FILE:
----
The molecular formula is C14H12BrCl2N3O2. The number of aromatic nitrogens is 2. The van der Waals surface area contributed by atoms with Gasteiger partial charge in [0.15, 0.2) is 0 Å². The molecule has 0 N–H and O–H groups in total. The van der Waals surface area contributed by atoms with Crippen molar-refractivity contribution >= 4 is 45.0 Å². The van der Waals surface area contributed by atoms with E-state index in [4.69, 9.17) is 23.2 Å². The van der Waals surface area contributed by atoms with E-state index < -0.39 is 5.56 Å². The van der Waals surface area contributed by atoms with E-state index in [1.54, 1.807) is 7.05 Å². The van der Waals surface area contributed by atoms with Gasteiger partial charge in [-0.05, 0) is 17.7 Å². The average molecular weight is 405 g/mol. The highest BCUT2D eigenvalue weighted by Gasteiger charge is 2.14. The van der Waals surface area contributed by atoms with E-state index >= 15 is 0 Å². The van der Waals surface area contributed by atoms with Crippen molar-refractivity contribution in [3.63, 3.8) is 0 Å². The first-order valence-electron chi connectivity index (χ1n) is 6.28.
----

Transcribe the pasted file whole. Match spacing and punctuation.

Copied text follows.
The molecular formula is C14H12BrCl2N3O2. The number of aromatic nitrogens is 2. The van der Waals surface area contributed by atoms with Gasteiger partial charge in [0.15, 0.2) is 0 Å². The molecule has 0 N–H and O–H groups in total. The van der Waals surface area contributed by atoms with Crippen molar-refractivity contribution >= 4 is 45.0 Å². The van der Waals surface area contributed by atoms with E-state index in [4.69, 9.17) is 23.2 Å². The van der Waals surface area contributed by atoms with E-state index < -0.39 is 5.56 Å². The van der Waals surface area contributed by atoms with E-state index in [1.54, 1.807) is 7.05 Å². The van der Waals surface area contributed by atoms with Gasteiger partial charge in [-0.05, 0) is 17.7 Å². The average molecular weight is 405 g/mol. The highest BCUT2D eigenvalue weighted by Gasteiger charge is 2.14. The van der Waals surface area contributed by atoms with E-state index >= 15 is 0 Å². The van der Waals surface area contributed by atoms with Crippen molar-refractivity contribution in [3.63, 3.8) is 0 Å². The first-order valence-electron chi connectivity index (χ1n) is 6.28.